Using HTTP/1.1 CAN provide an advantage, but for different reasons that are entirely unrelated to compression. The major difference between HTTP/1.0 and 1.1 is that HTTP/1.1 can reuse an existing connection to retrieve more files. HTTP/1.0 immediately closes the connection when a download has completed. This has advantages because of the way the congestion control algorithms work: they start off with a small TCP window size that is increased in order to determine the available bandwidth of the channel. With HTTP/1.0, this process is restarted when downloading each file. HTTP/1.1 allows you to reuse your existing connection that has already settled to a reasonable TCP window size. This is important for modern websites that have lots of images and other embedded content. As I mentioned before though, this is utterly irrelevant because all modern browsers already use HTTP/1.1 by default.

Then Bill comes up with this gem: "One effective method is to change the protocol. Latency is a problem because TCP waits for an acknowledgement". This is also wrong. He seems to be under the mistaken impression that TCP is a stop and wait protocol: that each packet is sent, an acknowledgement waited for, and then the next packet sent. What actually happens is that TCP sends a bunch of packets across the channel, and as the acknowledgement is received for each of packet, the next packet is sent. To use the trucks analogy again, imagine twenty trucks, equally spaced, driving in a circle between two depots, carrying goods from one depot to the other. Latency is not a problem, just like distance between the depots is not a problem: provided that you have enough trucks, the transfer rate is maintained. The TCP congestion control algorithms automatically determine "how many trucks to use".

TCP will restrict the rate at which you can send data. Suppose, for example, you're writing a sockets program and sending a file across a TCP connection: you cannot send the entire file at once. After you have written a certain amount of data into the pipe, you cannot write any more until the receiving end has read the data. This is a good thing! What is happening here is called flow control. You physically can't send data faster than the bandwidth of the channel you're using can support. Suppose that you're using 10KB/sec channel: you can't send 50KB/sec of data across that channel. All that TCP is doing is limiting you to sending data at the physical limit of the channel.

"If you control the code, and can deal with lost or mis-ordered packets, UDP may be the way to go". While this is true, it's misleading and potentially really bad advice, certainly to any programmers writing networked applications. If your application mainly involves transfer of files, the best thing to do is stick with TCP. The reason is that TCP already takes care of these problems: they've been thoroughly researched and there are many tweaks and optimisations that have been applied to the protocol over the years. One important feature is the congestion control algorithms, that automatically determine the available bandwidth. If you don't use these kind of algorithms, you can end up the kind of collapse that Jacobson describes in his original paper on network congestion. If you use UDP, you're forced to reinvent this and every other feature of TCP from scratch. As a general rule of thumb, it's best to stick with TCP unless there is some specific need to use UDP.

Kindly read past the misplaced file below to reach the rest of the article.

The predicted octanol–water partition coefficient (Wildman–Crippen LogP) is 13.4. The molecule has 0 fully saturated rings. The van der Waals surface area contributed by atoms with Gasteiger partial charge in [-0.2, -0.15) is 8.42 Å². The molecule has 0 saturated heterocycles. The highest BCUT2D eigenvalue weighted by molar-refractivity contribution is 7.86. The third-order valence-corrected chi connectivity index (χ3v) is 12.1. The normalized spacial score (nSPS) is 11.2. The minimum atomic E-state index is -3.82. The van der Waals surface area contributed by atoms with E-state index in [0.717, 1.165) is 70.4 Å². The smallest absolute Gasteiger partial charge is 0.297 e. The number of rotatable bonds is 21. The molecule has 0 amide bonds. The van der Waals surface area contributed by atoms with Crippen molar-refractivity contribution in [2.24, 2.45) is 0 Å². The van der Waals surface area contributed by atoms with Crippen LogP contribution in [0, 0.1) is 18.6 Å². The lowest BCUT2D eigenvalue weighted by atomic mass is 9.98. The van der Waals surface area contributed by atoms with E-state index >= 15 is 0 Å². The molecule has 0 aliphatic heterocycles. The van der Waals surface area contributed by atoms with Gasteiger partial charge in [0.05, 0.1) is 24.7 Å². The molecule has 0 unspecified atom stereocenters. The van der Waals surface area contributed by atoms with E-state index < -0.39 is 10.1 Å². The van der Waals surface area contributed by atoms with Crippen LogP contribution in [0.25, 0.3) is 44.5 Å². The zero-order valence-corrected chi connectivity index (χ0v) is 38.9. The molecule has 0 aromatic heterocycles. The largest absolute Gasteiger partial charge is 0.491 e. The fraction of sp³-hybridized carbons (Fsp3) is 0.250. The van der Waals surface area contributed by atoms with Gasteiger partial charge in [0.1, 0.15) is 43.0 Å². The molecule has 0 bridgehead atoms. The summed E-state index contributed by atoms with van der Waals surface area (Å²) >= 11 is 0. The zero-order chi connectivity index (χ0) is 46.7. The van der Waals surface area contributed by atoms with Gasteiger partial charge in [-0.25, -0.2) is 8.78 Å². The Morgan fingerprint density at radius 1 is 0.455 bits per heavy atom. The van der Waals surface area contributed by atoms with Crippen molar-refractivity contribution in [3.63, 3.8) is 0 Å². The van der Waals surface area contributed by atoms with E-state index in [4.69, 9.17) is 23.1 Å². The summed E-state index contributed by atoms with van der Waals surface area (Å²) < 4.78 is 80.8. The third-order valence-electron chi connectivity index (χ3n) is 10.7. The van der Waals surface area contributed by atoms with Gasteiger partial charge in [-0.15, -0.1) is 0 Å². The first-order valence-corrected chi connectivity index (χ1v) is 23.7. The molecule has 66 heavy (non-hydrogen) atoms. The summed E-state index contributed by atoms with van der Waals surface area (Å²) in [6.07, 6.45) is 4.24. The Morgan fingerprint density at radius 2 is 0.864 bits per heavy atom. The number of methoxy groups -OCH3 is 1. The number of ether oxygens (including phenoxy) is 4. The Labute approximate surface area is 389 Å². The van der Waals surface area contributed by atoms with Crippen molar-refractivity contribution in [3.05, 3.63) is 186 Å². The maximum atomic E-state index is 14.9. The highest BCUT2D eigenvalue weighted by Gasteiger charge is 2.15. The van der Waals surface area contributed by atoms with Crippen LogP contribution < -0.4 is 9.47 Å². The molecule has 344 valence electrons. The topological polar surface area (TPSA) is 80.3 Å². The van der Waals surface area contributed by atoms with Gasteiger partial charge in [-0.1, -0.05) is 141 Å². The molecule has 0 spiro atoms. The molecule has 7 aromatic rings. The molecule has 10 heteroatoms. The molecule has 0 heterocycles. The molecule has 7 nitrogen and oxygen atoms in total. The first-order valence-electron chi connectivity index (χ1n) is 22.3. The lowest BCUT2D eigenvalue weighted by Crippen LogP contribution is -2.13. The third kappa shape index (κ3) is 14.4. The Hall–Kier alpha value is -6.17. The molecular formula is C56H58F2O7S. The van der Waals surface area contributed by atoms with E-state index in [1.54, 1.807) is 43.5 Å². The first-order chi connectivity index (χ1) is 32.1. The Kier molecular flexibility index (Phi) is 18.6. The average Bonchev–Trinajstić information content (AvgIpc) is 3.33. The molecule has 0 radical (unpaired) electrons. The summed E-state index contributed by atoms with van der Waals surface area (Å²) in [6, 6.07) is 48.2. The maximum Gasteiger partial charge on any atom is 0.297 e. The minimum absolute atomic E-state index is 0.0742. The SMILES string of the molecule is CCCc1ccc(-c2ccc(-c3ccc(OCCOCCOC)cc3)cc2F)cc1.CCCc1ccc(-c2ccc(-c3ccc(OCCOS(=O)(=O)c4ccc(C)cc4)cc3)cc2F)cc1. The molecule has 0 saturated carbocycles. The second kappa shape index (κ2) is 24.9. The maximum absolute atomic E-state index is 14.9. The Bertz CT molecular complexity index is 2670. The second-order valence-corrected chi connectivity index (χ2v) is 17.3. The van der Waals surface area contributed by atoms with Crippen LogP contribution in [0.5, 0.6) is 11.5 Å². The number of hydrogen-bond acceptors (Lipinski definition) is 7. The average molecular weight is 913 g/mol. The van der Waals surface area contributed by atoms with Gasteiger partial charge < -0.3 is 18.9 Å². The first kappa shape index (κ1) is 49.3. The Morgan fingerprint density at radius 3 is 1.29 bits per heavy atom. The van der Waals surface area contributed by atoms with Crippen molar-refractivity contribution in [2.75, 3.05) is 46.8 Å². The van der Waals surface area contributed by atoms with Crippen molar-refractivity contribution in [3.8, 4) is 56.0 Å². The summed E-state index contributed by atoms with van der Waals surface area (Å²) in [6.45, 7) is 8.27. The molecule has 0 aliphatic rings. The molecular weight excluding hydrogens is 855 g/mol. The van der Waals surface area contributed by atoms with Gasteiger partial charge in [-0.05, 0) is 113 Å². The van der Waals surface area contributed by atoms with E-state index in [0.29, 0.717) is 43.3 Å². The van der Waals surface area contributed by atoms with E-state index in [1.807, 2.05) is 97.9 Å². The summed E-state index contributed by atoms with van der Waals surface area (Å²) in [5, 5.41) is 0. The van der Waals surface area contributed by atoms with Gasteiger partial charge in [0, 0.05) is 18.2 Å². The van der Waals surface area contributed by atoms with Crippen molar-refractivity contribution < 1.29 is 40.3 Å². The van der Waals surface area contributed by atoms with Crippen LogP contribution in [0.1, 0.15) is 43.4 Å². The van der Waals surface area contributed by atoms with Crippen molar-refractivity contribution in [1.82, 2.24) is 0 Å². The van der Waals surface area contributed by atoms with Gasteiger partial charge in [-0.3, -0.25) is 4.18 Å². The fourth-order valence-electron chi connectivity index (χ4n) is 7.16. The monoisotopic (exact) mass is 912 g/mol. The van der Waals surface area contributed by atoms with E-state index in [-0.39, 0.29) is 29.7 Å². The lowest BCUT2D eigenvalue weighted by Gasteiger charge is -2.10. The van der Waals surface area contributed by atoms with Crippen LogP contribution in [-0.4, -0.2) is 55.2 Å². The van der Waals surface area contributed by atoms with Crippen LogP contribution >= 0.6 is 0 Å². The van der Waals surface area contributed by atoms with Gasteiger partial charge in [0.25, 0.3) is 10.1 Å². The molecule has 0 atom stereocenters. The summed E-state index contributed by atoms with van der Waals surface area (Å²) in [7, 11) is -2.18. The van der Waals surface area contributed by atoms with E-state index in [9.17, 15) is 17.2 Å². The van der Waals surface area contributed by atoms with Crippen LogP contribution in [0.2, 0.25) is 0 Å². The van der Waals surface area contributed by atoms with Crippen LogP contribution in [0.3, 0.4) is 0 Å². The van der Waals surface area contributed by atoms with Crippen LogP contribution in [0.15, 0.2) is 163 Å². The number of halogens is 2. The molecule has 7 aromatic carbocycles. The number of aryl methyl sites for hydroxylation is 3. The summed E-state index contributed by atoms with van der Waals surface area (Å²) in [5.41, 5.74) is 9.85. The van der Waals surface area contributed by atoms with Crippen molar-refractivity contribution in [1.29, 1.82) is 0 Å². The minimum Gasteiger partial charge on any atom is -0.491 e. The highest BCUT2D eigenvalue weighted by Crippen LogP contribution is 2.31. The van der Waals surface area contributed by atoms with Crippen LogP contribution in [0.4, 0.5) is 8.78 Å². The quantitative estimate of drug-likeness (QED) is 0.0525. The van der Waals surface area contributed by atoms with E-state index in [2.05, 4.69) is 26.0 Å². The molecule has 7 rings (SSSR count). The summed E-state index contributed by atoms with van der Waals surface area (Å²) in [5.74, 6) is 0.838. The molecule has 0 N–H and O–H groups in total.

Finally, I'd like to examine his list of "tricks that network accelerators use":

"1. Local TCP acknowledgment. The accelerator sends an ack back to the sending host immediately. This ensures that the sender keeps putting packets on the wire, instead waiting for the ack from the actual recipient". This is nonsense. TCP keeps putting packets onto the wire in normal operation. It doesn't stop and wait for an acknowledgement. TCP acknowledgements should already be being transmitted correctly If you're interfering with the normal transmission of acknowledgements, all you're doing is breaking the fundamental nature of how the protocol and the sliding window algorithm work.

"2. UDP Conversion. The accelerators change the TCP stream to UDP to cross the WAN. When the packet reaches the accelerator on the far end, it is switched back to TCP. You can think of this a tunneling TCP inside of UDP, although unlike a VPN the UDP tunnel does not add any overhead to the stream." I fail to see what possible advantage this could bring.

"3. Caching. The accelerators notice data patterns and cache repeating information. When a sender transmits data that is already in the cache, the accelerators only push the cache ID across the WAN. An example of this would be several users accessing the same file from a CIFS share across your WAN. The accelerators would cache the file after the first user retrieves it, and use a token to transfer the subsequent requests." This is useful in the very specific case of CIFS, because SMB has known performance issues when running over high latency connections - it was designed for use on LANs, and the protocol suffers because of some assumptions that were made in its design. This doesn't apply, however, to the majority of other network protocols.

"4. Compression. In addition to caching, network accelerators are able to compress some of the data being transmitted. The accelerator on the other end of the WAN decompresses the data before sending it to its destination. Compressed data can be sent in fewer packets, thus reducing the apparent time to send." Amusingly, what this actually does is decrease the bandwidth used, and has nothing to do with latency.

Syndicated 2007-06-06 02:55:11 from fragglet